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Health, Happiness and Urban Nature

The publication of the Government’s white paper on the natural environment this week provides some welcome reminders of the importance of the natural environment in urban areas.

Some of the highlights include the need for more urban planting to support bumblebees (as part of the Bee Health Strategy), the importance of linked urban green spaces as wildlife corridors, of green infrastructure’s impact on pollution reduction, urban heat island mitigation, sustainable urban drainage, mental health improvement, quality of life, well-being, crime reduction and social cohesion.

This almost miraculous power of nature is couched in the language of economics. As you can see from the extract below, the under valuation of nature by markets is seen as a market failure (surprisingly focussed on the loss of playing fields under the last Conservative government).

Market failure: The values of most ecosystem services are currently omitted from national economic frameworks and local decision making. [This] results in less efficient resource allocation.’ (NEA)In the last three decades of the 20th century, high land values and demand for housing to meet the needs of a growing population contributed to declines in the quality and quantity of urban green spaces. For example, communities lost in the region of 10,000 playing fields between 1979 and 1997. Looking forward to 2060, the NEA shows that there is potential to increase the amenity value of urban green space in the UK by some £2 billion–£4 billion every year. However, this value is not effectively reflected within the market for land.

In addition, communities are becoming increasingly aware of the additional value of green space in managing risks such as the urban heat island effect, particulate pollution and surface water flooding.

Much reference is made to the Economics of Eco-systems and Biodiversity (TEEB) study and its work on putting monetary values on nature.

The links to urban regeneration are made including for example: ‘Healthy natural environments can also be used as a cost-effective way of regenerating and enhancing our neighbourhoods in both rural and urban areas. The presence of vegetation can halve the incidence of violent and property crimes in otherwise identical social housing. Crime is lower in inner-city areas with more areas of natural vegetation.’ and ‘Green spaces encourage greater social activity and more visitors than barren areas. Residents get to know their neighbours and become more concerned with helping and supporting each other.’

And there is a great chart showing the links between deprivation and poor environment. This is summarised as ‘Statistics on environmental quality published in 2010 show that the more deprived an area is, the more exposed its residents are to unfavourable environmental conditions. Around 0.2% of people living in the least deprived areas may experience four or more environmental conditions that are ‘least favourable’. This rises to around 17% for those people living in the most deprived areas in England.’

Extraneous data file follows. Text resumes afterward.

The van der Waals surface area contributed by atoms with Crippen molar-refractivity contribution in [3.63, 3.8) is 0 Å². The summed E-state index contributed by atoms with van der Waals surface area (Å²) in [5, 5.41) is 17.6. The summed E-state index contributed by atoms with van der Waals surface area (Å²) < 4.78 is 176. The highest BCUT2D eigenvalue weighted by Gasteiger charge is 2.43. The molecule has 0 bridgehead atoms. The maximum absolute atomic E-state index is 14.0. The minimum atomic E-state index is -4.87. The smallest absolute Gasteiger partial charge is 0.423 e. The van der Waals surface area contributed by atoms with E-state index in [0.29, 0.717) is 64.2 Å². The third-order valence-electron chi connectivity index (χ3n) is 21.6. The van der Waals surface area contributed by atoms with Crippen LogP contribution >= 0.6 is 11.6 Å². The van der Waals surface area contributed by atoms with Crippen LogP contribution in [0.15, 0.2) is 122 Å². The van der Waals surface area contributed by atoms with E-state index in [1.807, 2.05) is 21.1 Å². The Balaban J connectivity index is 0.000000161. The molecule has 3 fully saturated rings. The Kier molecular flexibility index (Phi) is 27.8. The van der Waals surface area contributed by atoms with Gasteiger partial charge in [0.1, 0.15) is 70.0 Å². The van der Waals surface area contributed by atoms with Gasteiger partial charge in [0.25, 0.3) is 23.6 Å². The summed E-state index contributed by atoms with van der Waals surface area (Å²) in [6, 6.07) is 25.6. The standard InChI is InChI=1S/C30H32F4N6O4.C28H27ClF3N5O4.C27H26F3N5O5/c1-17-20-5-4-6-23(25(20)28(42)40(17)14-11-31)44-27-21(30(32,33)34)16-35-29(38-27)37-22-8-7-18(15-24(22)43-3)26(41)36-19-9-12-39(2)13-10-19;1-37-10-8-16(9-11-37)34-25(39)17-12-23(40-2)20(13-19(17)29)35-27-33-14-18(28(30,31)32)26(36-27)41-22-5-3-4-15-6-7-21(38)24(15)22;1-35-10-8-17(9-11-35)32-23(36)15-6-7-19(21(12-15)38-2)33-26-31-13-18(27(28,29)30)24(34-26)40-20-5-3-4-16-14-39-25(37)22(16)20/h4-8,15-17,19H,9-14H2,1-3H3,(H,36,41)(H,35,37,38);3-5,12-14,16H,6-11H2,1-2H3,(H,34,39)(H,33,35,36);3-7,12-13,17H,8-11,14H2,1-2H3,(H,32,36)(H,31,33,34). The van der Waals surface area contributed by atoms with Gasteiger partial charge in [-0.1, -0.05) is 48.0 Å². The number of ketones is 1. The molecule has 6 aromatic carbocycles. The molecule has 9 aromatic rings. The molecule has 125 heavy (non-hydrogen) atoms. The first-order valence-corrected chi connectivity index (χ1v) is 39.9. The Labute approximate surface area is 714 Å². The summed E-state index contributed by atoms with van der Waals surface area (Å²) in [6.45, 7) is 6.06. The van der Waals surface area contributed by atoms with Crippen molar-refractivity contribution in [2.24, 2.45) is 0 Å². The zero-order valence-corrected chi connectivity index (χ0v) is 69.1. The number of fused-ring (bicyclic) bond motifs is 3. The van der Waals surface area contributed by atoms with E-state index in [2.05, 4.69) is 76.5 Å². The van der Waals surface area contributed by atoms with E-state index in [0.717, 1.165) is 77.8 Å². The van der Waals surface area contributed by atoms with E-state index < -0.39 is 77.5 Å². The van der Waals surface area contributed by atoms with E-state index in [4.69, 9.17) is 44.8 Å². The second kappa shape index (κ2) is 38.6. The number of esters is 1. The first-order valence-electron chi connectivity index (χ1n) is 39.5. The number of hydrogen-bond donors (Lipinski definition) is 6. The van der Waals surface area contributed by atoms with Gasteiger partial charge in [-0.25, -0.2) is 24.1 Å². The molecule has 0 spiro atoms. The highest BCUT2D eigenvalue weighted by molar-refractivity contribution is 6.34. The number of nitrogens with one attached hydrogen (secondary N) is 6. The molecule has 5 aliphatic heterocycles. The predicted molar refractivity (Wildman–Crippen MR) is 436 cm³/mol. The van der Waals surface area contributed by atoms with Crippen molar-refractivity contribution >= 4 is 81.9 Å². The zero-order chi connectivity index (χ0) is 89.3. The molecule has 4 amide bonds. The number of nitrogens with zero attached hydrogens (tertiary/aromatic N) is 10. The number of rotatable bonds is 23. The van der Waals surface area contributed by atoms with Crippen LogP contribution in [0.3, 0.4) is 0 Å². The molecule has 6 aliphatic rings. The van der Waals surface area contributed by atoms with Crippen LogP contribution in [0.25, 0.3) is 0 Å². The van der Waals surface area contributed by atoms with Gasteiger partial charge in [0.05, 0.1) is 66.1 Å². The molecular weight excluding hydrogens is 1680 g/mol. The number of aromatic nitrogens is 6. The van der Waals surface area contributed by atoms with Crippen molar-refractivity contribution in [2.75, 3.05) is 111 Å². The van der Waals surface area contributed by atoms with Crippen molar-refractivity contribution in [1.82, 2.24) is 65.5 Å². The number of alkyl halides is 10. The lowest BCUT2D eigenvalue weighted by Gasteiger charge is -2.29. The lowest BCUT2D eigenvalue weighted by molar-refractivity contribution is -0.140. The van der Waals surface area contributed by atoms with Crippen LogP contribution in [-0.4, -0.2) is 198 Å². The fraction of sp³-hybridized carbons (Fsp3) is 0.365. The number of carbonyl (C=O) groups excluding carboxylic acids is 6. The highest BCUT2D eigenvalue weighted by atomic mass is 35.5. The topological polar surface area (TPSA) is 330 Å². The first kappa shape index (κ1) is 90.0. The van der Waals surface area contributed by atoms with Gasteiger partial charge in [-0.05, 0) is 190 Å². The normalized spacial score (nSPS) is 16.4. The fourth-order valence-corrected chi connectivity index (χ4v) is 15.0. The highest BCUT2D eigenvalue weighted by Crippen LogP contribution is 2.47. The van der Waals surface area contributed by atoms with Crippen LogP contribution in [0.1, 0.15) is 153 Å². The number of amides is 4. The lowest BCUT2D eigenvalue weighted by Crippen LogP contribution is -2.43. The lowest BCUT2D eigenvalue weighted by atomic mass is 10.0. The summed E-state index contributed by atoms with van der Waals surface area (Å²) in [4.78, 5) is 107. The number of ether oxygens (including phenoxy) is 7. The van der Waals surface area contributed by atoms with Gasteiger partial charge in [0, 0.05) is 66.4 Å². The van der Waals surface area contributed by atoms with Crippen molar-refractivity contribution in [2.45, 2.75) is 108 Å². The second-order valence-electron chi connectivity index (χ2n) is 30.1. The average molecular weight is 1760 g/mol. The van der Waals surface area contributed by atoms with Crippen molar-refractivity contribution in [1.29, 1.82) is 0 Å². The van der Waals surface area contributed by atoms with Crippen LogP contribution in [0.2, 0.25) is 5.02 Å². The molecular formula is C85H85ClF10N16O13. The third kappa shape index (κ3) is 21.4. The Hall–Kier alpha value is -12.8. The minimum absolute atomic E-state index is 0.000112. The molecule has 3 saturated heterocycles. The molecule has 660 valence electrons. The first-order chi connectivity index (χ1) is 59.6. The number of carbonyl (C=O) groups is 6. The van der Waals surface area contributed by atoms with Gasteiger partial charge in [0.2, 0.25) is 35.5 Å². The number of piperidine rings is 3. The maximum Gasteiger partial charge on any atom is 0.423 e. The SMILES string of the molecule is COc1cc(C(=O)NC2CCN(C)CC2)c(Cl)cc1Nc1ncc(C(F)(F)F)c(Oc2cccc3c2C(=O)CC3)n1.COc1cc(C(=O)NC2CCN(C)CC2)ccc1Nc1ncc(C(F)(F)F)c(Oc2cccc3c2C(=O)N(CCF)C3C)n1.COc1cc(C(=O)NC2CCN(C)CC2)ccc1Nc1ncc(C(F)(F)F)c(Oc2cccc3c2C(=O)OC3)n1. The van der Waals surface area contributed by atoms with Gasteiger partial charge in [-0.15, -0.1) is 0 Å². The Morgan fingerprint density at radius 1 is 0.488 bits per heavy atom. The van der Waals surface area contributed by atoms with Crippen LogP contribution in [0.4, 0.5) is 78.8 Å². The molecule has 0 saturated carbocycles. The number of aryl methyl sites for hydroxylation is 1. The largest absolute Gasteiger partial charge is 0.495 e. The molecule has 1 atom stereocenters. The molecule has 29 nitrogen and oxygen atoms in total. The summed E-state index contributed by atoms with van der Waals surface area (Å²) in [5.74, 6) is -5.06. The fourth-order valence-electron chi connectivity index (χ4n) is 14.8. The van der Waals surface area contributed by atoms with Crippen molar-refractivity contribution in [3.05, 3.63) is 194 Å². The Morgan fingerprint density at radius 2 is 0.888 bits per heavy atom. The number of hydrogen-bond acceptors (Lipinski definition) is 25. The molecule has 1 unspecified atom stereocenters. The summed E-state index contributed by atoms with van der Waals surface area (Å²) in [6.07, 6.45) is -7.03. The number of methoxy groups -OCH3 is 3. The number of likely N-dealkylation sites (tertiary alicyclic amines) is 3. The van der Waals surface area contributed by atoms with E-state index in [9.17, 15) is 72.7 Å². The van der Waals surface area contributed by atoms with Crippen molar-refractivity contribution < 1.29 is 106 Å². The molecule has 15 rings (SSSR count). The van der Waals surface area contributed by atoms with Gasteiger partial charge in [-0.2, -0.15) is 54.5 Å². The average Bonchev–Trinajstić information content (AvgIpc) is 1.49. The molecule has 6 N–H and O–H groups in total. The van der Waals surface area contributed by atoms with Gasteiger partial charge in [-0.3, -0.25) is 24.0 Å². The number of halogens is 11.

This all comes with links to neighbourhood planning, economic growth and all the other political themes of the moment. It also comes with new Quangos like the Local Nature Partnerships (which will work with the proposed new Health and Well-Being Boards) and new regulation like national Low Emission Zones and urban Quiet Areas and strategies like the Bee Health Strategy and a forthcoming Biodiversity Strategy for England.

Had the paper been written in the early years of the Blair government (which it wasn’t) the only difference might have been that it would have come with rather more public spending.

It’s hard to underestimate the importance of all of this and very easy (as property developers prove every day) to neglect the natural environment in physical development. Close to me on the south bank of the Thames in Rotherhithe is a relatively modern building that has been colonised by House Martins who are currently swooping into the river mud and soaring back up to build their nests. Passers-by comment on this to residents watching the performance from their balconies. Hearts are lifted (and insect populations controlled).

And this is where there are concerns. The proposal to allow developers to compensate for loss of green space through development by investing in green space elsewhere brings risks as well as potential rewards. There is real concern that the economist’s techniques of cost benefit analysis do not properly value the less well understood emotional benefits of nature and that this approach will unlock a door to more environmental destruction.

There is an enormous amount of good work going on in communities around the country (including the new garden at the Olympic ViewTube that opened this week) but there is a big challenge here for urban developers. Urban nature matters and we need to be working harder to reverse the declines and do our bit to make better places.

And a PS. After writing this I did a site inspection on a sunny Sunday morning. A large, edge of city centre site derelict since its infrastructure works were abandoned when its owner went bust nearly four years ago. It was teeming with wildlife. Nesting lapwings and sand martins, goldfinches, herons, geese and many more. A hive of activity and melody of birdsong. If we can achieve this when doing nothing we need to do even better when we regenerate.


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